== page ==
Tag Archives: red issue



Here we are again. Alongside the erratic form that has become the team’s hallmark in recent years, its ability to nosedive into a crisis every couple of months has become a constant. On the one hand, in recent weeks we’ve cruised to victory against Newcastle and Norwich and progressed in the FA Cup. More tellingly, we’ve been soundly beaten by Liverpool, City and Arsenal before the latest nadir of losing to Burnley at home. That win at the Etihad seems a long, long time ago now.

In the not too distant past, defeat to 3 rivals in a calendar month would have triggered a major inquest. These days it barely registers. It speaks volumes as to how far expectations have sunk that defeats are greeted with a weak smile from the manager and a shrug of the shoulders from everyone else. There’s no point blaming Solskjaer for the state we’re in, but his post-match interviews are now unwatchable.

Ole’s dogged determination to sprinkle sequins on dogshit seems to be working though. I’ve never known a time during my football watching life where in the aftermath of a trip to Anfield, some people you speak to seem almost enthused by a 0-2 defeat. “At least we had a go 2nd half.” Yeah, at least we had a go.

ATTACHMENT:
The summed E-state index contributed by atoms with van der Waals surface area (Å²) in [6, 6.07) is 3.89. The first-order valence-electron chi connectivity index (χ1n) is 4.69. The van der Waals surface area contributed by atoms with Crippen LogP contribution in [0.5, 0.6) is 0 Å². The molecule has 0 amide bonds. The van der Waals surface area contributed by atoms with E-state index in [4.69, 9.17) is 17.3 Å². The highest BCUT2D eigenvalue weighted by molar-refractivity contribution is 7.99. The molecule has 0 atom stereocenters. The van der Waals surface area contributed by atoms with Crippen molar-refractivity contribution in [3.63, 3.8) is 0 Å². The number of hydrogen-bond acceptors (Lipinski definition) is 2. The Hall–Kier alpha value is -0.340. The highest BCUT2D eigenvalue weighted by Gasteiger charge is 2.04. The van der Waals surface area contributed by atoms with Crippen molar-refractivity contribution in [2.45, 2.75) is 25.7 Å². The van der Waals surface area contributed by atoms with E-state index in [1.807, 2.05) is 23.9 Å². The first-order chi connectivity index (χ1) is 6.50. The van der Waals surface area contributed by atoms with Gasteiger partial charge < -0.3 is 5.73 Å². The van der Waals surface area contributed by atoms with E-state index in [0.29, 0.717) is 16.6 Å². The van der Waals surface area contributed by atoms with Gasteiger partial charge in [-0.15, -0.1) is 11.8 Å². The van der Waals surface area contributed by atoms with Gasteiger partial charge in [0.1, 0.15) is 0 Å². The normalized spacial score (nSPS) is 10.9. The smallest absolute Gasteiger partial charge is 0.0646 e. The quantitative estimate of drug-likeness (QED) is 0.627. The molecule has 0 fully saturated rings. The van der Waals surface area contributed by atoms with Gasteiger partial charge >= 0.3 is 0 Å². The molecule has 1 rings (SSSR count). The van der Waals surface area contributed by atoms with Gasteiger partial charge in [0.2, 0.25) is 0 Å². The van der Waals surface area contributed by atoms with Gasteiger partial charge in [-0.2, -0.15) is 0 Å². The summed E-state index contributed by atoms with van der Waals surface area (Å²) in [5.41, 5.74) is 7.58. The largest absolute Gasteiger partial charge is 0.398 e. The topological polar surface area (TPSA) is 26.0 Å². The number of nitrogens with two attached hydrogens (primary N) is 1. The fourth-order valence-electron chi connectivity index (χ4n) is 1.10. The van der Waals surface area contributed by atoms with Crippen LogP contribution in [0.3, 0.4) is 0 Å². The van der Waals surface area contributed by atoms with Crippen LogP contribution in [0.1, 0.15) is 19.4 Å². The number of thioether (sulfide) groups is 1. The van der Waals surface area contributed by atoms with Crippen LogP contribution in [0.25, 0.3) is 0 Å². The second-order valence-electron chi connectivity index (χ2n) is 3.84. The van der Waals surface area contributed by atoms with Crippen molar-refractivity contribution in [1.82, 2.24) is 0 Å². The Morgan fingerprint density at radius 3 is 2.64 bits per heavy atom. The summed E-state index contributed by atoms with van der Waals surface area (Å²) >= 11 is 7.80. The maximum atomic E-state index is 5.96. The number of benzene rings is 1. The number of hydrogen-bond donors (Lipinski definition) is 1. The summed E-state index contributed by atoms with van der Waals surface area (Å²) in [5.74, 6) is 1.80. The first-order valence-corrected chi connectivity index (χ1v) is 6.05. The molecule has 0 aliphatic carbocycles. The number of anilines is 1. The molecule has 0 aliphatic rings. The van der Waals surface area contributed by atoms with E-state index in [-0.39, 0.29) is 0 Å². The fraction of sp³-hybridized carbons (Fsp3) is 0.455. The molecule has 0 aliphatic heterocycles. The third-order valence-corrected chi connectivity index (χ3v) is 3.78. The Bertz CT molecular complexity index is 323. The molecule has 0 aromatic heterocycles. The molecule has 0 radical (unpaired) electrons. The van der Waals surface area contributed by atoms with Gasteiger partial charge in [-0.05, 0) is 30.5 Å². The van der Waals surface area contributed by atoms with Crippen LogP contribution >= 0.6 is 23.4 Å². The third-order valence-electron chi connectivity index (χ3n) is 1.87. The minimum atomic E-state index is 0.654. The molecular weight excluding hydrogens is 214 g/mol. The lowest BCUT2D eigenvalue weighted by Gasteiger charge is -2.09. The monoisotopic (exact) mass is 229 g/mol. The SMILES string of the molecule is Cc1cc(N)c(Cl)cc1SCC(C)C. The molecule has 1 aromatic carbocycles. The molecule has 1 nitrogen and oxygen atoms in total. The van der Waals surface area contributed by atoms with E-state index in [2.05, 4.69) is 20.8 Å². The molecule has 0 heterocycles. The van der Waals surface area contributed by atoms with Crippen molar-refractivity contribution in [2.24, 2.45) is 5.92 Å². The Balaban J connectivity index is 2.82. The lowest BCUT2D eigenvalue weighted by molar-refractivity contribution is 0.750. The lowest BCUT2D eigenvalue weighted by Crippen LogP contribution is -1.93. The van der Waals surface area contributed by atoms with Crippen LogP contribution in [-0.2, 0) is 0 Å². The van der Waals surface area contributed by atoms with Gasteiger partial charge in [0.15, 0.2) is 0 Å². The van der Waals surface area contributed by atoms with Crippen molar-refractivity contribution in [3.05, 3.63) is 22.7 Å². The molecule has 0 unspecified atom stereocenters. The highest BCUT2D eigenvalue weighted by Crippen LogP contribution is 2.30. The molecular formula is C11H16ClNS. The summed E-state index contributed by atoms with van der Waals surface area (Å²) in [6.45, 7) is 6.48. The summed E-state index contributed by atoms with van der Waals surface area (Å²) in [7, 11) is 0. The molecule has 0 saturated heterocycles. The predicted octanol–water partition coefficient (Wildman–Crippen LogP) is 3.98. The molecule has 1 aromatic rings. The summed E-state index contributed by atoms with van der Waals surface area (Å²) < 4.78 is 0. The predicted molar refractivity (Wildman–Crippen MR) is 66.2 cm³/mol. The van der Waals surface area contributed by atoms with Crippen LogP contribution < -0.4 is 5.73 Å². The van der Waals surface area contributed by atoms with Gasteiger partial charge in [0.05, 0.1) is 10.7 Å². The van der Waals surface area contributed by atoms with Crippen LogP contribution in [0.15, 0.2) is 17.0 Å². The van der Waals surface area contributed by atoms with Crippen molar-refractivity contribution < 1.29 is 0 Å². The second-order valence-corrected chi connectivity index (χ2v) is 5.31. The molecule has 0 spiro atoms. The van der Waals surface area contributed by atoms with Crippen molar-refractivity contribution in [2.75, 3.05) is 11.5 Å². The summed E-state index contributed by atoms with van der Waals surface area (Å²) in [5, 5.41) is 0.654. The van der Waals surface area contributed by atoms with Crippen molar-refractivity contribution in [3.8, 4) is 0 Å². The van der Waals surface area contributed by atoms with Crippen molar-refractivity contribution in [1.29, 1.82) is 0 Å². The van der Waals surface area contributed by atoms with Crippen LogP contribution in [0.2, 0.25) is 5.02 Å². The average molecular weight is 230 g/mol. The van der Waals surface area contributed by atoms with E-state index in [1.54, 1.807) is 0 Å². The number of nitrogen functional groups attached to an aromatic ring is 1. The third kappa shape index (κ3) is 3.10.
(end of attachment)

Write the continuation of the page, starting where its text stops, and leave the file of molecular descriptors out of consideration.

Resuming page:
It appears we’ve made a similarly forlorn attempt at bringing in much-needed reinforcements during the transfer window. I don’t know what it is about this club, but whatever the internal process is for getting deals done seems to make an already tricky process even more convoluted. As per usual, strategy and long-term planning are unfathomably inconsistent. Back in August the club were briefing the usual suspects how they were irritated by the Fernandes rumours and simply weren’t interested. 6 months later, after his price has skyrocketed, United are suddenly all over him.


This leaves you with the impression that the club’s recently overhauled system of player recruitment still isn’t fit for purpose. A global network of 52 scouts, football development staff, a chief negotiator… yet successive windows come and go with the same end result. For all Woodward’s bluster in explaining his bold new vision during the recent UWS interview, it still feels like United are highly dysfunctional in this area. We deliberate too long, there are regular about-turns on priority targets and there’s little evidence of a long-term vision barring the painfully simplistic ‘try to buy young and cheap’.

For the last 6 months we’ve heard Ole acknowledge the fact we need strengthening several times, yet another transfer window has passed without any noticeable improvement to the squad’s overall quality. The club keep making noises that a re-build is in progress, but I don’t sense any urgency or desire to make the key acquisitions we’re crying out for.

It was obvious last season that our main problem was the midfield yet we spent all summer pursuing another central defender. The January window arrives and negotiations for Fernandes commence. If they broke down because Sporting hiked the price unreasonably, why didn’t United simply move onto the next choice target? Instead we retreat, sit on our hands and wait for the charade to begin again in June.